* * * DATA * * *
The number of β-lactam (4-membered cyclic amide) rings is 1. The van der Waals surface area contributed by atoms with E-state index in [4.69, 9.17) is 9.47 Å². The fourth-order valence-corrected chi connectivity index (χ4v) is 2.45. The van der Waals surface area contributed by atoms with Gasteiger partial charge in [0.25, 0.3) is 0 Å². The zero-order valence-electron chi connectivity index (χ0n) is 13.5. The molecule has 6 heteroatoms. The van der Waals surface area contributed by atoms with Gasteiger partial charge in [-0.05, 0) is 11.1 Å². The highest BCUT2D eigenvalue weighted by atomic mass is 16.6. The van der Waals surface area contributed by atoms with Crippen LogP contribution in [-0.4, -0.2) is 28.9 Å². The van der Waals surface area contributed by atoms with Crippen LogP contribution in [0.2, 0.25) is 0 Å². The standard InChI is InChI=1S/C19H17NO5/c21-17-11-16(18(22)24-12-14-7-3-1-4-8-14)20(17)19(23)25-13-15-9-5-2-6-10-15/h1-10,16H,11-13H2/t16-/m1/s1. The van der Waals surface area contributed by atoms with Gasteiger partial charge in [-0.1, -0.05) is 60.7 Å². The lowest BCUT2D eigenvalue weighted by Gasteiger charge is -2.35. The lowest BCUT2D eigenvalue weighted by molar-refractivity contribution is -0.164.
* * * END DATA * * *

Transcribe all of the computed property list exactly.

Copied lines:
The number of β-lactam (4-membered cyclic amide) rings is 1. The van der Waals surface area contributed by atoms with E-state index in [4.69, 9.17) is 9.47 Å². The fourth-order valence-corrected chi connectivity index (χ4v) is 2.45. The van der Waals surface area contributed by atoms with Gasteiger partial charge in [0.25, 0.3) is 0 Å². The zero-order valence-electron chi connectivity index (χ0n) is 13.5. The molecule has 6 heteroatoms. The van der Waals surface area contributed by atoms with Gasteiger partial charge in [-0.05, 0) is 11.1 Å². The highest BCUT2D eigenvalue weighted by atomic mass is 16.6. The van der Waals surface area contributed by atoms with Crippen LogP contribution in [-0.4, -0.2) is 28.9 Å². The van der Waals surface area contributed by atoms with Crippen LogP contribution in [0.2, 0.25) is 0 Å². The standard InChI is InChI=1S/C19H17NO5/c21-17-11-16(18(22)24-12-14-7-3-1-4-8-14)20(17)19(23)25-13-15-9-5-2-6-10-15/h1-10,16H,11-13H2/t16-/m1/s1. The van der Waals surface area contributed by atoms with Gasteiger partial charge in [-0.1, -0.05) is 60.7 Å². The lowest BCUT2D eigenvalue weighted by Gasteiger charge is -2.35. The lowest BCUT2D eigenvalue weighted by molar-refractivity contribution is -0.164.